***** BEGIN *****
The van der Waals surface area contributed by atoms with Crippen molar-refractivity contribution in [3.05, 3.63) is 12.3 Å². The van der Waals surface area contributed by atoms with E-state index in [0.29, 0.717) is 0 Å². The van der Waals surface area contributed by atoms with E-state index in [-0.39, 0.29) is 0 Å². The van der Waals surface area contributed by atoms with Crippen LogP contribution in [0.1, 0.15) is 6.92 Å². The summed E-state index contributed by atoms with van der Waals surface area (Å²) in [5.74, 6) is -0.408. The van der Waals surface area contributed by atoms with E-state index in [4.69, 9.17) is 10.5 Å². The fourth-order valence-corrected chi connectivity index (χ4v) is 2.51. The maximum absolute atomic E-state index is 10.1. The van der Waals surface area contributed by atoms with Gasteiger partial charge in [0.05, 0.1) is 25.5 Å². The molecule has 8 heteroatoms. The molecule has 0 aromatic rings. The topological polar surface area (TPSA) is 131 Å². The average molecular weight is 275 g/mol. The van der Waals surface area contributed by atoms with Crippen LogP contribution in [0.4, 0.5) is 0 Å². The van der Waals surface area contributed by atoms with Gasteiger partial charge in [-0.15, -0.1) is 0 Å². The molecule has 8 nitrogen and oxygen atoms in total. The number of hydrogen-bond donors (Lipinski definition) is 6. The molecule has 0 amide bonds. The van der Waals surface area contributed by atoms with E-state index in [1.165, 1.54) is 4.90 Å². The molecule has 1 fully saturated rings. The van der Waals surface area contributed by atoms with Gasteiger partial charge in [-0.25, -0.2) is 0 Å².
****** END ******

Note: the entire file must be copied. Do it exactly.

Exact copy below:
The van der Waals surface area contributed by atoms with Crippen molar-refractivity contribution in [3.05, 3.63) is 12.3 Å². The van der Waals surface area contributed by atoms with E-state index in [0.29, 0.717) is 0 Å². The van der Waals surface area contributed by atoms with E-state index in [-0.39, 0.29) is 0 Å². The van der Waals surface area contributed by atoms with Crippen LogP contribution in [0.1, 0.15) is 6.92 Å². The summed E-state index contributed by atoms with van der Waals surface area (Å²) in [5.74, 6) is -0.408. The van der Waals surface area contributed by atoms with E-state index in [4.69, 9.17) is 10.5 Å². The fourth-order valence-corrected chi connectivity index (χ4v) is 2.51. The maximum absolute atomic E-state index is 10.1. The van der Waals surface area contributed by atoms with Gasteiger partial charge in [0.05, 0.1) is 25.5 Å². The molecule has 8 heteroatoms. The molecule has 0 aromatic rings. The topological polar surface area (TPSA) is 131 Å². The average molecular weight is 275 g/mol. The van der Waals surface area contributed by atoms with Crippen LogP contribution in [0.4, 0.5) is 0 Å². The van der Waals surface area contributed by atoms with Gasteiger partial charge in [-0.15, -0.1) is 0 Å². The molecule has 8 nitrogen and oxygen atoms in total. The number of hydrogen-bond donors (Lipinski definition) is 6. The molecule has 0 amide bonds. The van der Waals surface area contributed by atoms with E-state index in [1.165, 1.54) is 4.90 Å². The molecule has 1 fully saturated rings. The van der Waals surface area contributed by atoms with Gasteiger partial charge in [-0.25, -0.2) is 0 Å².